Austin Seferian-Jenkins has a colorful description of the Jets’ culture change

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The Jets have greatly outperformed expectations in 2017, due in part to a dramatic change in the culture of the team. Tight end Austin Seferian-Jenkins has explained the difference between last year and this year, in colorful terms.

It’s f–king night and day,” Seferian-Jenkins said, via Daniel Popper of the New York Daily News. “It’s not the same s–t at all. I’m happy it’s not. That sh-t was bad.”

Regardless of who wasn’t, or wasn’t, causing the issues in 2016, receiver Jermaine Kearse has helped provide the solution.

“Jermaine’s had a big part” in the turnaround, Seferian-Jenkins said.

For Kearse, who won a Super Bowl with the Seahawks and spent several years in the environment of a winning organization, it wasn’t an accident.

“There’s good teams in the NFL each year, and it’s just something so minor and something so detailed that separates good teams from bad teams,” Kearse said, via Popper. “I felt like if there was any chance that I could help create a culture and a similar mindset where everybody was on the same page, that we could have success here.”

Kearse instantly spotted defensive lineman Leonard Williams as a team leader. So Kearse immediately struck up a relationship with Williams.

“Coming into a locker room with 50-plus people, you’re not from here, you’re from a whole different team, for most people it would probably be easy to just keep your head down and be quiet and focus on you,” Williams said. “But he did the opposite. He reached out. He exposed himself. He put himself out there and went out on a limb.”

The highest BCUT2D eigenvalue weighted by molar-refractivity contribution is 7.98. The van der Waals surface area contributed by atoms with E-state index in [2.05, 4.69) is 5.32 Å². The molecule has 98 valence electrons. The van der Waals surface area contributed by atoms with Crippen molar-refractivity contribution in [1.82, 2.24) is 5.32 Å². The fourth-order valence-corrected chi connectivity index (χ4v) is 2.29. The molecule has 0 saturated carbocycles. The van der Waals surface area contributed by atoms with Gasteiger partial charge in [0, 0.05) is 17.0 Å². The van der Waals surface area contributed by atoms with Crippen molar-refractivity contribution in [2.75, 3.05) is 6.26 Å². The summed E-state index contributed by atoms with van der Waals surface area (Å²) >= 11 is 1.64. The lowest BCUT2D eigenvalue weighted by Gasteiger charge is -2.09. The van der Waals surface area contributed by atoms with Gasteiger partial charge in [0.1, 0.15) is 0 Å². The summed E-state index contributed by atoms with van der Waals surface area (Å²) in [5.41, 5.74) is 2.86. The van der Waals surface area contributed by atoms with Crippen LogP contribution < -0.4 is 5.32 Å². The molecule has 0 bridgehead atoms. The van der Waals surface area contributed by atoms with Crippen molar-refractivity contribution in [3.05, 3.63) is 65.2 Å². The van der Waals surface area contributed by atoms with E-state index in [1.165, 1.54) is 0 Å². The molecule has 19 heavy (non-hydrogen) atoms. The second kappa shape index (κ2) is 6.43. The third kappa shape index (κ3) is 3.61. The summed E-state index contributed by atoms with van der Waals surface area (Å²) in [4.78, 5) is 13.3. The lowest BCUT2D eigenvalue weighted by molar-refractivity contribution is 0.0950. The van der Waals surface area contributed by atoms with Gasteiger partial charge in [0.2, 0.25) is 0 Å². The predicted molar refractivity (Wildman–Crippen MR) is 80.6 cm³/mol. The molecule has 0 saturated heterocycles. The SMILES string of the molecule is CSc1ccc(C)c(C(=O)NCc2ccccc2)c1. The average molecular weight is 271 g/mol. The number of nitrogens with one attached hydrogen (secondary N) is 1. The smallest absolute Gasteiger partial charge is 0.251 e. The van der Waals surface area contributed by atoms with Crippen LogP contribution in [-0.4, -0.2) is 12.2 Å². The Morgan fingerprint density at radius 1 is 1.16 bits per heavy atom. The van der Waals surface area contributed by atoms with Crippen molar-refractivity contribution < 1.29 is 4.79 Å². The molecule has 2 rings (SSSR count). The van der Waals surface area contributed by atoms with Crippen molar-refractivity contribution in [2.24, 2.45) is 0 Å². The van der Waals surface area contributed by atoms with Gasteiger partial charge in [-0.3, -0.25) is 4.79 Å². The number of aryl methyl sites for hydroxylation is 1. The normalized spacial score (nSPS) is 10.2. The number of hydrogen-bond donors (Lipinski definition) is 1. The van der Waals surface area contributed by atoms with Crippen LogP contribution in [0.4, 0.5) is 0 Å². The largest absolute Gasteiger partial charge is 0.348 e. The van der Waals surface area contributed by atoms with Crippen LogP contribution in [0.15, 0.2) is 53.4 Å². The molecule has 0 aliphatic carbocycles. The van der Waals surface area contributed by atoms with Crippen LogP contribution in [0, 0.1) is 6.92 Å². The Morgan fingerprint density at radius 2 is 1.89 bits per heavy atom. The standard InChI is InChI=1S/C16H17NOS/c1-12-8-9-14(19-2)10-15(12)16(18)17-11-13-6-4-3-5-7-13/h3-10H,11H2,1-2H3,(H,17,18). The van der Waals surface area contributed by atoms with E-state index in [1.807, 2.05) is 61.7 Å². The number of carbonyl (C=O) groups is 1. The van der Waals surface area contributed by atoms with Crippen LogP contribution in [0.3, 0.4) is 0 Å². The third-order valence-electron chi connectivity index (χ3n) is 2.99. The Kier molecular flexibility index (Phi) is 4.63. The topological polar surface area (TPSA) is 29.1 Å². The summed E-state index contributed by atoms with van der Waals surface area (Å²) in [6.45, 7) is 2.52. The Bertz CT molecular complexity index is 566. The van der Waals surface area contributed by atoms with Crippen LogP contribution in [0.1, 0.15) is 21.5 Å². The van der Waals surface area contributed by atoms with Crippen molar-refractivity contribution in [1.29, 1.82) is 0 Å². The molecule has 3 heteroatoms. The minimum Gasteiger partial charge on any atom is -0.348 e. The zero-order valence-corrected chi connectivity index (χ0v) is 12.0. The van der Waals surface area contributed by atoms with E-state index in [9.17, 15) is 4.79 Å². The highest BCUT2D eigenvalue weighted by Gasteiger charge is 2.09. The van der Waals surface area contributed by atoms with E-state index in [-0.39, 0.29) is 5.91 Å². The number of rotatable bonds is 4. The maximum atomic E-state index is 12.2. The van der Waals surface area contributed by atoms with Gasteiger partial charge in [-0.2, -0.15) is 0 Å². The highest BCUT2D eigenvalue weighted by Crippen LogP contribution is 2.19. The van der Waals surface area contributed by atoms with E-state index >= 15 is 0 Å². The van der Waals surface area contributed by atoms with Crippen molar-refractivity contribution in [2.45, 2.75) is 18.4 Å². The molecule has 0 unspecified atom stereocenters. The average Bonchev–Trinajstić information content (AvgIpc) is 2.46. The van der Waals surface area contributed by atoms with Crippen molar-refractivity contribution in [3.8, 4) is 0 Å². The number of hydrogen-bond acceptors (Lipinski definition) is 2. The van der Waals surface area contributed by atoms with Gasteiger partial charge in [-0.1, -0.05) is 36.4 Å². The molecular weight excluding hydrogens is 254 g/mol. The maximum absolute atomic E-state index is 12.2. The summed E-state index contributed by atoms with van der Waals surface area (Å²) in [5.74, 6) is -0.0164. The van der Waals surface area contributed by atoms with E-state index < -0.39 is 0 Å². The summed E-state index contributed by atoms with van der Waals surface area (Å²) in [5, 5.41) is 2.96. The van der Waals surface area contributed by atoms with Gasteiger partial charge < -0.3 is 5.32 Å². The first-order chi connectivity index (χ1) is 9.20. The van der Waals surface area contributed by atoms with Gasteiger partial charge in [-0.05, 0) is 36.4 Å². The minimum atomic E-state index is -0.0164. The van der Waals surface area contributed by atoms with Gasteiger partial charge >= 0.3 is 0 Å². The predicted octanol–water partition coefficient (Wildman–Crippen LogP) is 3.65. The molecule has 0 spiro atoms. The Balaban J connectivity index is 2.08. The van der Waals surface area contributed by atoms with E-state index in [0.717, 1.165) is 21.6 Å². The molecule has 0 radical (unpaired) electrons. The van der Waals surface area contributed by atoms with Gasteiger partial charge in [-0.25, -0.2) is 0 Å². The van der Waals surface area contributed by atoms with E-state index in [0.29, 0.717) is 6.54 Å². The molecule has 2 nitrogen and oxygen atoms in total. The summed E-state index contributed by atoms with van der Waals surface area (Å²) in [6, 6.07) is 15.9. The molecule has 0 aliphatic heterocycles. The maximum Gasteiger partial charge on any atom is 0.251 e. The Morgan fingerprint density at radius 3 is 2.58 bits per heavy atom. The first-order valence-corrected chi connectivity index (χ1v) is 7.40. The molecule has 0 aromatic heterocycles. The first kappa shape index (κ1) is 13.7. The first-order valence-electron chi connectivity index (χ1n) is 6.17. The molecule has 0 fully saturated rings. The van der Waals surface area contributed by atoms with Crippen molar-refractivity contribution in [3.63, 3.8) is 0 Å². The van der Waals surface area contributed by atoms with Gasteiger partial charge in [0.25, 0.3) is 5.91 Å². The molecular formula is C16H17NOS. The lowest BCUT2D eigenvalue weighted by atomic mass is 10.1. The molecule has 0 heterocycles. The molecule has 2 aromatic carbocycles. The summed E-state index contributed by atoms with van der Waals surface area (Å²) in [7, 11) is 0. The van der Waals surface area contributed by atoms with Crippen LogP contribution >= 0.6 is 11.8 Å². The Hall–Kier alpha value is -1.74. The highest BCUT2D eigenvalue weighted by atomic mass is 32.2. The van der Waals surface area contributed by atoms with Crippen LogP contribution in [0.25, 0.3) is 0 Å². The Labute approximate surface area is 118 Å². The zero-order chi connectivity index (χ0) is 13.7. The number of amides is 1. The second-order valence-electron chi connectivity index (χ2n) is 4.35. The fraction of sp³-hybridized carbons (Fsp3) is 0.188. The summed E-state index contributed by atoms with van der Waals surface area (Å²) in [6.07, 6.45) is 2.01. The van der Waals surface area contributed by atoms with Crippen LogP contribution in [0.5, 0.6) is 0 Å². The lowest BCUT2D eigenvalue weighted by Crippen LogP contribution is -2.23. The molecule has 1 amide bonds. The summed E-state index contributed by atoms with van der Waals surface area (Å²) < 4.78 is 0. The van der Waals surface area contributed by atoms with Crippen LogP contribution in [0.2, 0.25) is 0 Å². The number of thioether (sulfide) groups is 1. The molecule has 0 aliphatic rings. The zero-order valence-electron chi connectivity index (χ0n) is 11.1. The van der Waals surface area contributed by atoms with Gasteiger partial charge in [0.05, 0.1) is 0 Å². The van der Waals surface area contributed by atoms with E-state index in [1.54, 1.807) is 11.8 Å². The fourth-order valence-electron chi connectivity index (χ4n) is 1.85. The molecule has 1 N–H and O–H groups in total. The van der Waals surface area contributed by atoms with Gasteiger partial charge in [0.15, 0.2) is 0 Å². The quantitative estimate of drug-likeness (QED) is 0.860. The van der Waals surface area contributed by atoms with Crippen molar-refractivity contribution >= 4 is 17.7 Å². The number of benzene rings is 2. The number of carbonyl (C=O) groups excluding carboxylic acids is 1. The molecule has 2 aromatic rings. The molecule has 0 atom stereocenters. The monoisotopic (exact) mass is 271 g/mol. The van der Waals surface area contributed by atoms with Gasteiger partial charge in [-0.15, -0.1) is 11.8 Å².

“Winning consistently; it’s more than Xs and Os,” Kearse said. “You’ve got to have a certain camaraderie with your teammates, because at the end of the day, you’ve got to lean onto one another. This is the ultimate team sport. There’s no sport like this. There’s no other sport that takes 11 guys doing their job right to have one successful play.”

The Jets are seeing what happens when true camaraderie exists. They’ve already won more games than anyone expected them to win, and they are in the thick of things in the AFC East, even if at 3-3 they’re technically for now in last place.

11 responses to “Austin Seferian-Jenkins has a colorful description of the Jets’ culture change

  1. When you have Eric Decker and Brandon Marshall throwing hissy fits over RYAN FITZPATRICK and his contract of all QBs during OTA’s and training camp while everyone else was talking up Geno Smith..yeah that’s not going to lead to a good season.

    Kearse doesn’t light up the box score with stats but he definitely was not a “filler” in the Richardson trade. He brings a tough attitude and a stellar leadership role. The Jets made like highway robbers in that trade, Richardson is doing good at filling gaps and playing in his role in Seattle but what he’s doing is not something you give up a 2nd and a good WR for. Meanwhile next year the if the Jets resign Kearse which I believe is highly likely they will have a dangerous WR group with Enunwa, Kearse, and Anderson and a 2nd round pick.

  2. The Giants could learn a thing or two about this. Watch, The Giants will be a much better team without the diva in the lineup.

  3. The Jets should be #1 in division, and they will win AFC East this year. NFL is trying to shut them down, Goodell hates the Jets. He’s Bobby Kraft’s best friend and confidant so Wednesday night poker would’ve been awkward if he let the Jets win.

    Que tylawspick6 irrational, over-the-top, The World vs Pats argument with 0 facts and all speculation/opinion, just like liberal media.

  4. “Goodell hates the Jets”

    Hilarious since Goodell is a former Jets executive who has repeatedly screwed the Pats for his buddy Woody Johnson.

  5. Seattle traded Kearse because they were deep at WR, with rookies. So why pay Kearse top dollar when you have a great need at DL, hence the trade for Richardson. Some of you so called “fans” don’t seem to be very bright.

  6. This website is fascinated by the F word. Like they’d never heard it until a football man said it.

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